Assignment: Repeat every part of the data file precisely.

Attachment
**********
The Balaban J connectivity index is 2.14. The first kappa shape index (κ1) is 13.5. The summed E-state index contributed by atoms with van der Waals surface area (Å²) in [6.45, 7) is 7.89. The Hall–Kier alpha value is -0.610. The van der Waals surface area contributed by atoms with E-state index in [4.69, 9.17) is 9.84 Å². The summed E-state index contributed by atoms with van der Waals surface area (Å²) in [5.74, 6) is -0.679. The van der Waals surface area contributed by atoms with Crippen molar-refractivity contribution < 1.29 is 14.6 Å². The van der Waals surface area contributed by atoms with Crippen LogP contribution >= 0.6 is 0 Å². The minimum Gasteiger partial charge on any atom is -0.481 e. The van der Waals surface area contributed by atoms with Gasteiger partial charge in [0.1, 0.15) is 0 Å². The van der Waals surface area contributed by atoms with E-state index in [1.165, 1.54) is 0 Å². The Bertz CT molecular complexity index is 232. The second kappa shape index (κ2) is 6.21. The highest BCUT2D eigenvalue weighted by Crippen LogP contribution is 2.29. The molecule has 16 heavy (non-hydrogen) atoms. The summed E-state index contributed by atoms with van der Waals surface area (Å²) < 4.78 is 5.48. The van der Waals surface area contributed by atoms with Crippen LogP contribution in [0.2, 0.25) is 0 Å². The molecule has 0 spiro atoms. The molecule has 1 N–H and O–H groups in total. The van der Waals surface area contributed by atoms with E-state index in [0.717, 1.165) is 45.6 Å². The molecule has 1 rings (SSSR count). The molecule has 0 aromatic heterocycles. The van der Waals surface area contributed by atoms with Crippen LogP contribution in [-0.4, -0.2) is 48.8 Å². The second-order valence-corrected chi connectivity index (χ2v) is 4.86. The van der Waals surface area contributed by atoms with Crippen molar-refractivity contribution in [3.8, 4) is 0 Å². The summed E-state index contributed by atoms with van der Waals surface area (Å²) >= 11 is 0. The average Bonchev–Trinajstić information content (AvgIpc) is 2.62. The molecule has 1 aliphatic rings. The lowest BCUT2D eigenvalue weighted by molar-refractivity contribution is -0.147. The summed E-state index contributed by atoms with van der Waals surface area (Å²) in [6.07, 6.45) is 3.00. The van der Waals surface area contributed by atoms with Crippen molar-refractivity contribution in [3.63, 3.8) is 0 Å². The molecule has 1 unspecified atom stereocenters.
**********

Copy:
The Balaban J connectivity index is 2.14. The first kappa shape index (κ1) is 13.5. The summed E-state index contributed by atoms with van der Waals surface area (Å²) in [6.45, 7) is 7.89. The Hall–Kier alpha value is -0.610. The van der Waals surface area contributed by atoms with E-state index in [4.69, 9.17) is 9.84 Å². The summed E-state index contributed by atoms with van der Waals surface area (Å²) in [5.74, 6) is -0.679. The van der Waals surface area contributed by atoms with Crippen molar-refractivity contribution < 1.29 is 14.6 Å². The van der Waals surface area contributed by atoms with Crippen LogP contribution >= 0.6 is 0 Å². The minimum Gasteiger partial charge on any atom is -0.481 e. The van der Waals surface area contributed by atoms with Gasteiger partial charge in [0.1, 0.15) is 0 Å². The van der Waals surface area contributed by atoms with E-state index in [1.165, 1.54) is 0 Å². The Bertz CT molecular complexity index is 232. The second kappa shape index (κ2) is 6.21. The highest BCUT2D eigenvalue weighted by Crippen LogP contribution is 2.29. The molecule has 16 heavy (non-hydrogen) atoms. The summed E-state index contributed by atoms with van der Waals surface area (Å²) < 4.78 is 5.48. The van der Waals surface area contributed by atoms with Crippen LogP contribution in [0.2, 0.25) is 0 Å². The molecule has 0 spiro atoms. The molecule has 1 N–H and O–H groups in total. The van der Waals surface area contributed by atoms with E-state index in [0.717, 1.165) is 45.6 Å². The molecule has 1 rings (SSSR count). The molecule has 0 aromatic heterocycles. The van der Waals surface area contributed by atoms with Crippen LogP contribution in [-0.4, -0.2) is 48.8 Å². The second-order valence-corrected chi connectivity index (χ2v) is 4.86. The van der Waals surface area contributed by atoms with Crippen molar-refractivity contribution in [3.8, 4) is 0 Å². The summed E-state index contributed by atoms with van der Waals surface area (Å²) >= 11 is 0. The average Bonchev–Trinajstić information content (AvgIpc) is 2.62. The molecule has 1 aliphatic rings. The lowest BCUT2D eigenvalue weighted by molar-refractivity contribution is -0.147. The summed E-state index contributed by atoms with van der Waals surface area (Å²) in [6.07, 6.45) is 3.00. The van der Waals surface area contributed by atoms with Crippen molar-refractivity contribution in [3.63, 3.8) is 0 Å². The molecule has 1 unspecified atom stereocenters.